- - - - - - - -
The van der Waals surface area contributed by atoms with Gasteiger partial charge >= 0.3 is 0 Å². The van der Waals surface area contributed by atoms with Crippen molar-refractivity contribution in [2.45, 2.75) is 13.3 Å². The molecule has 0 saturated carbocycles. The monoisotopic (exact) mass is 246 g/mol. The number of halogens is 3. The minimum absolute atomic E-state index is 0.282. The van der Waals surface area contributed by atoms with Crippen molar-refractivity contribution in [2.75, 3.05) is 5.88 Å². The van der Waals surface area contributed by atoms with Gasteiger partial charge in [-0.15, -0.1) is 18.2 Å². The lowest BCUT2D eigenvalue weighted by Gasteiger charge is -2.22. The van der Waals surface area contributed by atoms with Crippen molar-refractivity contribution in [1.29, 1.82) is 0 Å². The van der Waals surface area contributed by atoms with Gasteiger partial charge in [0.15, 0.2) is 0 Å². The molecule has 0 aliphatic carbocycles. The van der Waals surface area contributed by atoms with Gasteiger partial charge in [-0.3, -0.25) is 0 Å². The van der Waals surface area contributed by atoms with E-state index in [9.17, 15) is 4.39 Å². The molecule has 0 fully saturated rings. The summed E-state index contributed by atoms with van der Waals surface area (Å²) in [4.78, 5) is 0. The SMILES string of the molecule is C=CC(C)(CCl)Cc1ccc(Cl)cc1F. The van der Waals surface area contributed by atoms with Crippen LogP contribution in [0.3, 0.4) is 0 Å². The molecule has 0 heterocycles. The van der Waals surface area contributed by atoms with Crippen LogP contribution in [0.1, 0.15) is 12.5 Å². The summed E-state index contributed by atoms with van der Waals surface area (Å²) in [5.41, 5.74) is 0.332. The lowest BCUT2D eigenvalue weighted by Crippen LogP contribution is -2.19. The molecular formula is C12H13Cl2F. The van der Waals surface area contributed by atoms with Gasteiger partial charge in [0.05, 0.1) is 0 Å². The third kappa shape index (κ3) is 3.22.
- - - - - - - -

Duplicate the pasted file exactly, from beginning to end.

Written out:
The van der Waals surface area contributed by atoms with Gasteiger partial charge >= 0.3 is 0 Å². The van der Waals surface area contributed by atoms with Crippen molar-refractivity contribution in [2.45, 2.75) is 13.3 Å². The molecule has 0 saturated carbocycles. The monoisotopic (exact) mass is 246 g/mol. The number of halogens is 3. The minimum absolute atomic E-state index is 0.282. The van der Waals surface area contributed by atoms with Crippen molar-refractivity contribution in [2.75, 3.05) is 5.88 Å². The van der Waals surface area contributed by atoms with Gasteiger partial charge in [-0.15, -0.1) is 18.2 Å². The lowest BCUT2D eigenvalue weighted by Gasteiger charge is -2.22. The van der Waals surface area contributed by atoms with Crippen molar-refractivity contribution in [1.29, 1.82) is 0 Å². The van der Waals surface area contributed by atoms with Gasteiger partial charge in [0.15, 0.2) is 0 Å². The molecule has 0 aliphatic carbocycles. The van der Waals surface area contributed by atoms with Gasteiger partial charge in [-0.3, -0.25) is 0 Å². The van der Waals surface area contributed by atoms with E-state index in [9.17, 15) is 4.39 Å². The molecule has 0 fully saturated rings. The summed E-state index contributed by atoms with van der Waals surface area (Å²) in [4.78, 5) is 0. The SMILES string of the molecule is C=CC(C)(CCl)Cc1ccc(Cl)cc1F. The van der Waals surface area contributed by atoms with Crippen LogP contribution in [0.3, 0.4) is 0 Å². The molecule has 0 heterocycles. The van der Waals surface area contributed by atoms with Crippen LogP contribution in [0.1, 0.15) is 12.5 Å². The summed E-state index contributed by atoms with van der Waals surface area (Å²) in [5.41, 5.74) is 0.332. The lowest BCUT2D eigenvalue weighted by Crippen LogP contribution is -2.19. The molecular formula is C12H13Cl2F. The van der Waals surface area contributed by atoms with Gasteiger partial charge in [0.05, 0.1) is 0 Å². The third kappa shape index (κ3) is 3.22.